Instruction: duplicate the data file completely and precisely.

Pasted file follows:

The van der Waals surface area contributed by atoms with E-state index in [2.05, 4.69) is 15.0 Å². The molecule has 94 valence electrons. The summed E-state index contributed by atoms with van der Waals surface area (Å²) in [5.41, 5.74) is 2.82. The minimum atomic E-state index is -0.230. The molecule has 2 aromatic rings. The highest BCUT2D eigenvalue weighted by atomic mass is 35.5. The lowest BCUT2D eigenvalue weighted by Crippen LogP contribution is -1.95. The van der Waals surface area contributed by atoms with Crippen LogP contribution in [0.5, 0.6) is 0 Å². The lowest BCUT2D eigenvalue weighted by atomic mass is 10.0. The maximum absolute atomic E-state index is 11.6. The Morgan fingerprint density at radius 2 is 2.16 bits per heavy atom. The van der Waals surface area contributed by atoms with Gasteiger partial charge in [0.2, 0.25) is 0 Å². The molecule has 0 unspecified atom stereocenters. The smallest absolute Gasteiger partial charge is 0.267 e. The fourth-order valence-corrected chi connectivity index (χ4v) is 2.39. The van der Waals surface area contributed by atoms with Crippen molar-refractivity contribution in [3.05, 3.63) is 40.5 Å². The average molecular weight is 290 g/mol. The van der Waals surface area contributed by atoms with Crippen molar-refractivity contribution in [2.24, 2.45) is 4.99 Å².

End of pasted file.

The van der Waals surface area contributed by atoms with E-state index in [2.05, 4.69) is 15.0 Å². The molecule has 94 valence electrons. The summed E-state index contributed by atoms with van der Waals surface area (Å²) in [5.41, 5.74) is 2.82. The minimum atomic E-state index is -0.230. The molecule has 2 aromatic rings. The highest BCUT2D eigenvalue weighted by atomic mass is 35.5. The lowest BCUT2D eigenvalue weighted by Crippen LogP contribution is -1.95. The van der Waals surface area contributed by atoms with Crippen LogP contribution in [0.5, 0.6) is 0 Å². The lowest BCUT2D eigenvalue weighted by atomic mass is 10.0. The maximum absolute atomic E-state index is 11.6. The Morgan fingerprint density at radius 2 is 2.16 bits per heavy atom. The van der Waals surface area contributed by atoms with Gasteiger partial charge in [0.2, 0.25) is 0 Å². The molecule has 0 unspecified atom stereocenters. The smallest absolute Gasteiger partial charge is 0.267 e. The fourth-order valence-corrected chi connectivity index (χ4v) is 2.39. The van der Waals surface area contributed by atoms with Crippen molar-refractivity contribution in [3.05, 3.63) is 40.5 Å². The average molecular weight is 290 g/mol. The van der Waals surface area contributed by atoms with Crippen molar-refractivity contribution in [2.24, 2.45) is 4.99 Å².